The de Penguern collection
J.M. de Penguern wrote to La Villemarqué in 1848:
"We too, were going to have our songs published... Emile Souvestre [1808 - 1854]... had allocated to Kerambrun and myself [by letter dated 7 July 1847], our own corner, Tréguier and surroundings [cantons of Perros-Guirec and Taulé].
During two years we have collected, translated, commented. We were ready when the revolution [of February 1848] smashed our tablets to pieces...
Yet we shall give our songs with or without the additions made by Souvestre. We will be probably thoughtless enough and publish them at our own expense...
But seven years later, he wrotr to the same La Villemarqué:
"...I did not want to give you any [of my manuscripts], because your Barzhaz Breizh ought to appear as a whole in the Minister's collection. I beg you to believe that I was moved to do so, not by childish vanity, but filial respect.
How could my poor country women put on a bold front, in their rags and tatters, in the face of those fine ladies of yours, in their scarlet, ermine furred attire?...
You have collected with unusual talent and good fortune testimonies of our poetical tradition, whereas I have focussed on our historical tradition...
I did not know that Souvestre had sent to M. Fortoul some of the songs I had submitted to him... Now, they were by no means carefully worked out...
If Souvestre indulged in infusing into these texts what he called his literary Breton,
if he had touched up or altered but a word, I would find it impossible to affix my signature on such work, thoroughly different from my own working methods... Please send me the pieces that are ascribed to me and I shall return them, as far as this ascription is admissible...I cannot refuse Mr Fortoul...what he wanted you to ask me for.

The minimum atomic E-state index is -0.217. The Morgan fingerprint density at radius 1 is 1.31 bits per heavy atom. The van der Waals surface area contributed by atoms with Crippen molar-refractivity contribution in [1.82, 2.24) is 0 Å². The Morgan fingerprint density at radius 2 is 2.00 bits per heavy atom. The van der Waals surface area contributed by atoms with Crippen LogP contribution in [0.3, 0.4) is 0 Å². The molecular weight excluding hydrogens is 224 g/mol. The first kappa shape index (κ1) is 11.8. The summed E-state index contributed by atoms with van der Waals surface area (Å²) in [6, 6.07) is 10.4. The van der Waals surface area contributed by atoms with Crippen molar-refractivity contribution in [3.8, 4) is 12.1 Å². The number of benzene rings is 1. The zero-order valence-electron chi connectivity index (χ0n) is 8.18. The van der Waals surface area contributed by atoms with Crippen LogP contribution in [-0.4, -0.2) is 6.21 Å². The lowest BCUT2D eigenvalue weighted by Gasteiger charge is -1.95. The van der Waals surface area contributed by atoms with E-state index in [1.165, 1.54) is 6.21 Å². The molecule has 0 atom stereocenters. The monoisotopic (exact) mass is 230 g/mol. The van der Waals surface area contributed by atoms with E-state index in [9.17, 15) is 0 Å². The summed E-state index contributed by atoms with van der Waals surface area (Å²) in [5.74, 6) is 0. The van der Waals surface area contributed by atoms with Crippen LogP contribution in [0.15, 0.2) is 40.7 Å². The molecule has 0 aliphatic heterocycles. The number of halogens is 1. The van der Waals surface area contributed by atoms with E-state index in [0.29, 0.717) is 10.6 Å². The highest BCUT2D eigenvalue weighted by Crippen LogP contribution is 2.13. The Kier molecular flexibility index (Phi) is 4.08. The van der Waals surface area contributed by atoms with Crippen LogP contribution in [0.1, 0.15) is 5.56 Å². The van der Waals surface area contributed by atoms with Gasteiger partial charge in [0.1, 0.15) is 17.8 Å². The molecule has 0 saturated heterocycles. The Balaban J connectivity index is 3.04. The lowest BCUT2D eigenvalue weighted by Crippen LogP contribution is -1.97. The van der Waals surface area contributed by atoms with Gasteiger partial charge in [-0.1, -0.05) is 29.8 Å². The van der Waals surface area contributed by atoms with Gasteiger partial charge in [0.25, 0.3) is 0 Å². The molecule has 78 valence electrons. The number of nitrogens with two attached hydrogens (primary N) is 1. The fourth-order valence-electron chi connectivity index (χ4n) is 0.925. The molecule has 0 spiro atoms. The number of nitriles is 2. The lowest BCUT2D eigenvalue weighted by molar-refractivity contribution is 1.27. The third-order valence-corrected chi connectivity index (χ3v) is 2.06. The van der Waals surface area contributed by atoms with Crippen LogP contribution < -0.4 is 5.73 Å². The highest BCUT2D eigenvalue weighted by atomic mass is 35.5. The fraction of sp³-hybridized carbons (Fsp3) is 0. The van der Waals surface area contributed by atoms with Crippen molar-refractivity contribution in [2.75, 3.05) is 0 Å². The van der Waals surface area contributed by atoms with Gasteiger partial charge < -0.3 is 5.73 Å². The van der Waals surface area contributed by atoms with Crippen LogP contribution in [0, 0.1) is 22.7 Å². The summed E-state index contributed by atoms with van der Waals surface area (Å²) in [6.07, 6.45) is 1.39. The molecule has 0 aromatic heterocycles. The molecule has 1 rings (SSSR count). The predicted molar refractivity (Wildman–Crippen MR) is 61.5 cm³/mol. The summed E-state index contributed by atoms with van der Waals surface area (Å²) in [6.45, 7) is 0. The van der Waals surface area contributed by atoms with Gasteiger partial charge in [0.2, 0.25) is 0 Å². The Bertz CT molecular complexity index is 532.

I shall put my pride aside, gather my best pieces,... a score of them, maybe more; I shall add some historical comments and send to the ministry this collection, a most weakish one, compared with yours..."
In spite of the emphasized compliments he makes La Villemarqué, it's easy to feel that he considers that the latter took the same liberties with his folk texts as Emile Souvestre with his own material.
Wher are the Penguern manuscripts?
And yet, with exception of a few individual texts published in local journals, the collection remained unpublished after his death in 1856. Part of it was bought by Mr de Cleuziou and Mr Luzel. Then Dr Halléquin became the only owner and deposited it at the National Library in 1878 (MS 89 with 95). Another part, owned by an abbot in Guingamp, also was bought by the National Library (Acquisitions 1891 - 1910 of the Manuscript department N°111-112). And last, Arthur de la Borderie and François Vallée also donated some documents for the benefit of the Rennes Town Library.
In 1983, The imprint "Dastum" published under the title "Dastum Penwern" some of these manuscripts: the second half of MS 90 and MS 91, whereby the collector's "random" spelling of the Breton language was scrupulously preserved, causing much trouble to the reader.
2° Other Song Collectors and Authors
You are listening to the tune "Katell gollet" (Kate the Lost)